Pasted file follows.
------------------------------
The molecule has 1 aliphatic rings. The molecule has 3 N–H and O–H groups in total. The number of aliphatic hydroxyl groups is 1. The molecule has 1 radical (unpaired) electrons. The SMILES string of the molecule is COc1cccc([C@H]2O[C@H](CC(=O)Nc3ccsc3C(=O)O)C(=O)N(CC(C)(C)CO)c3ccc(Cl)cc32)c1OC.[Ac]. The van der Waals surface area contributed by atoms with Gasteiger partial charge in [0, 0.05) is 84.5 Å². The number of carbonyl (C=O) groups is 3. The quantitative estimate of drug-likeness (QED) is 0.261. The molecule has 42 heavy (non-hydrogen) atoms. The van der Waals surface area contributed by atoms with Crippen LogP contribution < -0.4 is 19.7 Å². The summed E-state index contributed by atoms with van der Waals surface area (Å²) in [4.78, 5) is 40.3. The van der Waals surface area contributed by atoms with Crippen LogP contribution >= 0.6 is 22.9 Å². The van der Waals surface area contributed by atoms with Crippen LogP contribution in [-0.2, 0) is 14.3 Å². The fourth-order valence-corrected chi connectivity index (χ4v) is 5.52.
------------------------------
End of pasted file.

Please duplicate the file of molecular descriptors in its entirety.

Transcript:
The molecule has 1 aliphatic rings. The molecule has 3 N–H and O–H groups in total. The number of aliphatic hydroxyl groups is 1. The molecule has 1 radical (unpaired) electrons. The SMILES string of the molecule is COc1cccc([C@H]2O[C@H](CC(=O)Nc3ccsc3C(=O)O)C(=O)N(CC(C)(C)CO)c3ccc(Cl)cc32)c1OC.[Ac]. The van der Waals surface area contributed by atoms with Gasteiger partial charge in [0, 0.05) is 84.5 Å². The number of carbonyl (C=O) groups is 3. The quantitative estimate of drug-likeness (QED) is 0.261. The molecule has 42 heavy (non-hydrogen) atoms. The van der Waals surface area contributed by atoms with Crippen LogP contribution < -0.4 is 19.7 Å². The summed E-state index contributed by atoms with van der Waals surface area (Å²) in [4.78, 5) is 40.3. The van der Waals surface area contributed by atoms with Crippen LogP contribution >= 0.6 is 22.9 Å². The van der Waals surface area contributed by atoms with Crippen LogP contribution in [-0.2, 0) is 14.3 Å². The fourth-order valence-corrected chi connectivity index (χ4v) is 5.52.